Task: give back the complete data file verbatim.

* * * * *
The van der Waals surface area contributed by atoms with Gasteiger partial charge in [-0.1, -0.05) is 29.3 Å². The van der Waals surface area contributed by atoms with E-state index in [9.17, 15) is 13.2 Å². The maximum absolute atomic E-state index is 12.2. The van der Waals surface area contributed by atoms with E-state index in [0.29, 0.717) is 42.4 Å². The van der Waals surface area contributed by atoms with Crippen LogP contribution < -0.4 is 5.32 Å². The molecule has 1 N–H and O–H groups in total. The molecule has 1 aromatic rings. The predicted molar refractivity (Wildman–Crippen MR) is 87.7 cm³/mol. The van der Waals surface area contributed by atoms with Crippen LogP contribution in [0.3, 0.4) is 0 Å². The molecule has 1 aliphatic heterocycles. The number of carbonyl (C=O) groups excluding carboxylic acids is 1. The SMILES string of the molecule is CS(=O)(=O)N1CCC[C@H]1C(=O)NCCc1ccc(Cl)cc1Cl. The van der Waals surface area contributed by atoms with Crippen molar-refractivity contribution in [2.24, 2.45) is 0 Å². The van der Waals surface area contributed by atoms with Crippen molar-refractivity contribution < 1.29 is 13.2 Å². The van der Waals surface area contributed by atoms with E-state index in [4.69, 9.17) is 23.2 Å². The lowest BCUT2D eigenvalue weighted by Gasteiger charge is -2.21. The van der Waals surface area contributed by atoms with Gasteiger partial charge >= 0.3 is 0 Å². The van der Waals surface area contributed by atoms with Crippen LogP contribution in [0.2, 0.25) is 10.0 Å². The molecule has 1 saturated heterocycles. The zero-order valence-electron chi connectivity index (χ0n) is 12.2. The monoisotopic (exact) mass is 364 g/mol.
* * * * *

The van der Waals surface area contributed by atoms with Gasteiger partial charge in [-0.1, -0.05) is 29.3 Å². The van der Waals surface area contributed by atoms with E-state index in [9.17, 15) is 13.2 Å². The maximum absolute atomic E-state index is 12.2. The van der Waals surface area contributed by atoms with E-state index in [0.29, 0.717) is 42.4 Å². The van der Waals surface area contributed by atoms with Crippen LogP contribution < -0.4 is 5.32 Å². The molecule has 1 N–H and O–H groups in total. The molecule has 1 aromatic rings. The predicted molar refractivity (Wildman–Crippen MR) is 87.7 cm³/mol. The van der Waals surface area contributed by atoms with Crippen LogP contribution in [0.3, 0.4) is 0 Å². The molecule has 1 aliphatic heterocycles. The number of carbonyl (C=O) groups excluding carboxylic acids is 1. The SMILES string of the molecule is CS(=O)(=O)N1CCC[C@H]1C(=O)NCCc1ccc(Cl)cc1Cl. The van der Waals surface area contributed by atoms with Crippen molar-refractivity contribution in [2.24, 2.45) is 0 Å². The van der Waals surface area contributed by atoms with Crippen molar-refractivity contribution < 1.29 is 13.2 Å². The van der Waals surface area contributed by atoms with E-state index in [4.69, 9.17) is 23.2 Å². The lowest BCUT2D eigenvalue weighted by Gasteiger charge is -2.21. The van der Waals surface area contributed by atoms with Gasteiger partial charge >= 0.3 is 0 Å². The van der Waals surface area contributed by atoms with Crippen LogP contribution in [0.2, 0.25) is 10.0 Å². The molecule has 1 saturated heterocycles. The zero-order valence-electron chi connectivity index (χ0n) is 12.2. The monoisotopic (exact) mass is 364 g/mol.